Not this Secret "Law of Attraction" crap again. This is the third interview that's mentioned it. "You attract what you expect."

Ziggy squints. "And what does that mean to you?"

Nothing, because I put so much good out there and life keeps crapping on me but rewarding assholes left, right, and center! "Well." Can I answer this being mostly truthful? "If you go around treating people badly and putting bad energy out there, chances are that's what you're going to draw to yourself."

"Great answer."

Ziggy claps once. "Great answer. Do you have any questions for us?"

How much would you be paying me? "Why did the last receptionist leave?"

"Ah. We're sort of about looking forward, not backward." Fern frowns.

Damn it, I'm losing them. "I totally get that. I just sort of got a weird vibe around the desk when we walked in." In the dark, on a Sunday, in an empty spa.

"Very astute of you." Fern's smile returns. "She wasn't a good fit for us here at Inner Space. Between us, she was putting all kinds of negativity into the place that really messed with the whole business. But she's leaving just as soon as we find her replacement."

Suddenly, the Sunday interview makes sense. "She doesn't know yet?"

Ziggy shakes his head. "We had a talk with her spirit. A real etheric heart-to-heart about where she wanted to be. It wasn't here."

They talked to her spirit? What does that even mean? My mind scrabbles around in the rubble of a few New Age things I've read about and discarded as BS. "Like, astral traveling?"

"Yes!" Fern looks at Ziggy. "She gets it. You know, I'd be happy not looking at any other applicants."

"Are you guys typically closed on the weekends? Isn't that a lot of revenue you're missing out on? Some people can't make it in during the workweek."

Ziggy frowns. "The people who truly need us will find a way to make it happen."

Fern nods. "We pick up so much energy during the week, we need the weekends off to de-stress and clear our fields of any karmic weight that's not ours. Money isn't everything — and we do have a part-time therapist, Blake, who comes in on the weekends for anyone who absolutely can't get in during the week."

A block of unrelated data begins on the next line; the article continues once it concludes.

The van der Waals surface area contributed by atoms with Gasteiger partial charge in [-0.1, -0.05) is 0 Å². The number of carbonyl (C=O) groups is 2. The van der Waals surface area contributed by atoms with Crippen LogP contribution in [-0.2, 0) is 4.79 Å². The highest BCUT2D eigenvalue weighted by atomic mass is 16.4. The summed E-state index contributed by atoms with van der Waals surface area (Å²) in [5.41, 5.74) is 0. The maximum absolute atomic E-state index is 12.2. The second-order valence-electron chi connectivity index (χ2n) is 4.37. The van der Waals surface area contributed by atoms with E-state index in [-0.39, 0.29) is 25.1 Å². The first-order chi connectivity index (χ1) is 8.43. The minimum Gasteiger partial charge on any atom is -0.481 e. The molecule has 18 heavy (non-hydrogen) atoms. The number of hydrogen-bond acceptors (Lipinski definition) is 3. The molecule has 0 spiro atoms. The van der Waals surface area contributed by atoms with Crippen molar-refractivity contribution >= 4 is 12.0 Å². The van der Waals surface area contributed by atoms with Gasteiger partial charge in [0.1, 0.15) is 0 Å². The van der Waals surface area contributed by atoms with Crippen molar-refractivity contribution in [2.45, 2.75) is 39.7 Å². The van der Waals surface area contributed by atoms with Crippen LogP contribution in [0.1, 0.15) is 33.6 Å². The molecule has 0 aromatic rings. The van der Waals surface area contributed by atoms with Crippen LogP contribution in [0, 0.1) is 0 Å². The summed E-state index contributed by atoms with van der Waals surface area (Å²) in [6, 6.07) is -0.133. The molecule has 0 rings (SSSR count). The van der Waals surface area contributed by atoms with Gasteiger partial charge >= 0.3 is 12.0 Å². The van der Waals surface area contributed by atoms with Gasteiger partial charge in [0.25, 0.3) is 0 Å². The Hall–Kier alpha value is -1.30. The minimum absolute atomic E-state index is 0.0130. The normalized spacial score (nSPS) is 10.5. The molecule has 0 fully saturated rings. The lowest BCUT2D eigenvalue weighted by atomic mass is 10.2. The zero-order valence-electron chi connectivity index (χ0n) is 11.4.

"I completely agree," I say, trying to erase the frowns from their faces. "I think it's a brave, admirable choice on your part to eschew the ... rat race." Damn it, I need to learn more New Age terms if I'm going to make it work here. If I get the job.

Fern smiles again. "I think you'll fit in perfectly."

Relief that this might work out actually brings tears to my eyes. In the six weeks I've been unemployed, I've sent out hundreds of résumés and been to thirty unsuccessful interviews. This is my first glimmer of hope. "Really? I would so love to work here. It's such a beautiful place, and it's so peaceful."

"You're so open." Ziggy puts his hands out about three feet from me, palms up. "I get a good vibe from you. You have such a vibrant energy. We wanted someone who wanted to be here, who would be a good fit spiritually. We have a couple more applicants, but we'll give you a call tonight and let you know our decision."

"Thank you. I look forward to hearing from you." I stand and shake their hands before they show me to the door.

* * *

The apartment feels empty when I return from my interview with the hippies.

"Pete?" Silence greets my call, so I relock the door behind me and step inside. Going to the duffel bag in the living room, I find a pair of shorts and a tank top and take them to the bathroom to change, thankful Pete's window-unit air conditioner is strong enough to cut through the sweltering heat. I've been crashing on my best friend Pete's couch since I lost my apartment. While I'd heard that we're all supposed to have a safety net of three months of salary in a savings account, with my student loan payments coming out of my bank account with alarming alacrity every month, I didn't have the chance to create that safety net while I was gainfully employed.

Then I was fired. It was just over six weeks ago, and the way they let me go still makes my face burn with resentment and shame. I'd made it to twenty-five years old without being fired. Technically, I wasn't fired, but whatever the wording, I was still marched from the building, clutching my small box of personal items as though it were a life raft as I sank further and further into my shock.

I savagely pull my dark hair back into a ponytail and scrub the makeup from my face. The worst part was that I was unable to stop the tears. Those bastards saw me cry. The dismissal clause in the contract had been ambiguously worded in their favor, but I'd been so eager to start work for one of the biggest law firms in the city that I'd foolishly signed anyway. I'd been so flattered, thought myself so lucky to find a salary that covered my bills — barely — without having any experience in my field. Fresh from graduation, they snapped me up ... and spat me out six months later.